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CATS HIT 13 THREE-POINTERS, HOLD ON 102-97

Date story was published: Tuesday, December 5, 1989

Because Kentucky put Mississippi State in a difficult position, the Wildcats placed themselves in first place.

UK, picked to finish in the depths of the Southeastern Conference, took the early lead last night with a dizzying 102-97 victory over Mississippi State.

An all-but-indefensible one-two punch helped UK win this rare December league game. If the near-record 13 three-pointers didn't get State, the driving layups did.

"That's the game," State coach Richard Williams said. "That's the way they play the game."

UK set an SEC record with 35 three-point attempts, eclipsing the old record of 32 set by Vanderbilt against Morehead State in 1987. UK's 13 three- pointers were the fourth best total by an SEC team. Vandy's 15 against Morehead remained the record.

Six UK players hit three-pointers. Eight attempted at least one.

Derrick Miller hit five three-pointers, one more than he had in UK's first two games. "Miller went on a streak where he was hitting everything," Williams said. "One must have been from 28 feet."

The nets scorched, Kentucky only tried three treys in the final seven minutes. Ten of UK's final 11 second-half baskets came from players who drove or ball-faked around a State defender.

"It's hard to defend a team when they don't shoot 'twos'," State guard Doug Hartsfield said. "When they did penetrate, you couldn't help because your man was looking to shoot a 'three'. "

For the record, UK attempted 35 three-pointers and 38 two-pointers.

The Cats made enough of each to reach the 100-point mark in Rick Pitino's third game as UK coach and for only the eighth time in the 1980s.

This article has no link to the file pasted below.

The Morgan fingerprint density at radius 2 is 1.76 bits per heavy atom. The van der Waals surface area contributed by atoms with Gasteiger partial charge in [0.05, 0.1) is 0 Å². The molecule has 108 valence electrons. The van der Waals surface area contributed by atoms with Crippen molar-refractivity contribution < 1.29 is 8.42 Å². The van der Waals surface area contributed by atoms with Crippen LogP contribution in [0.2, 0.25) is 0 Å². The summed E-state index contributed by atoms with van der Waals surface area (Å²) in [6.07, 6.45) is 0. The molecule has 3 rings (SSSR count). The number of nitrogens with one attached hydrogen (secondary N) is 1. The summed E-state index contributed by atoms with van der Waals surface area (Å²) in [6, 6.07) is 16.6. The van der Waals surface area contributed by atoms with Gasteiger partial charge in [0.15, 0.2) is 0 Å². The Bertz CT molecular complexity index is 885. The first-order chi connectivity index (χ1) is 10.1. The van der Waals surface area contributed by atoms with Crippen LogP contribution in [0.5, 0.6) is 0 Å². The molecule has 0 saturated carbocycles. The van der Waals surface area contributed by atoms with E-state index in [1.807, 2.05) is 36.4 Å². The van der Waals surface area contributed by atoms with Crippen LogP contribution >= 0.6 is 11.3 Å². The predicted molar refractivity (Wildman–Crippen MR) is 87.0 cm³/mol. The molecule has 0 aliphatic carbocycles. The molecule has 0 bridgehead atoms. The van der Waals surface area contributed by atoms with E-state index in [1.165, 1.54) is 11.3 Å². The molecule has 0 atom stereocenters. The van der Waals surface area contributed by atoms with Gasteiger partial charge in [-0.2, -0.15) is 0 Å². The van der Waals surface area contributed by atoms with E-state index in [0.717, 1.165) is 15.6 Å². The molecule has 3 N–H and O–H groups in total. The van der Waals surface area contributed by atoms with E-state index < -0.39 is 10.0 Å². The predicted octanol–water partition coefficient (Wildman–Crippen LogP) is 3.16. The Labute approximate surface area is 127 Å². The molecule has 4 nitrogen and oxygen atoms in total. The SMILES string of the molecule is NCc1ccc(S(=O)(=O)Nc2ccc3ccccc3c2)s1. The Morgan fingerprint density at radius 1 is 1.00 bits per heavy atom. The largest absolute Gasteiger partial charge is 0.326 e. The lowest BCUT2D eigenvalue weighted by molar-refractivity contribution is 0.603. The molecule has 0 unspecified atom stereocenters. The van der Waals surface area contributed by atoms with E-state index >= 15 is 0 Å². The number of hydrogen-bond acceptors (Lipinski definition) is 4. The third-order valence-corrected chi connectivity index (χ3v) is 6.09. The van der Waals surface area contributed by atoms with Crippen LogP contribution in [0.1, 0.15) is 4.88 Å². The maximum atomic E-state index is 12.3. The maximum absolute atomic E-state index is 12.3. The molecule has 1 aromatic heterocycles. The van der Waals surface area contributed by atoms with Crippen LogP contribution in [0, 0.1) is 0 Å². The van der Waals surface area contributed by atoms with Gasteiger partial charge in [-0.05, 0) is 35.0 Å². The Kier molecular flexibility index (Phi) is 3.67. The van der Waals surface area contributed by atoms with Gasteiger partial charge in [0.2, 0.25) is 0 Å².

In four seasons under Eddie Sutton's ball-control philosophy, the Cats scored 100 points once: a 100-58 victory over Alaska-Anchorage on Dec. 28, 1987.

UK's last 100-point game against a team from the continental United States came in December of 1981: a 107-91 victory over Jacksonville in that year's UKIT.

Joe B. Hall also coached the Cats in their last 100-point game against an SEC team: a 102-74 victory over Auburn on Feb. 4, 1981.

Pitino shrugged off the 102 points. As expected, Mississippi State did elect to attack UK's multiple presses and run with the Wildcats.

But UK's first-year coach was positively giddy with his team's performance.

"I'll tell you, I'm so tickled with this basketball team," Pitino said. "I can't tell you how proud and happy I am with the guys. I never ever expected this after five or six weeks of practice."

Pitino singled out UK's execution in its multiple presses.

"The press in our three games, what with the guys having only a few weeks to work on it, has been magnificent," Pitino said. "I can't ask for anything else in the way they're playing."

State committed 22 turnovers. However, several came after beating the press.

"We kept getting good back pursuit," Pitino said. "They only had three or four breakaways. Normally, in a game like this, they'd have 15 breakaways."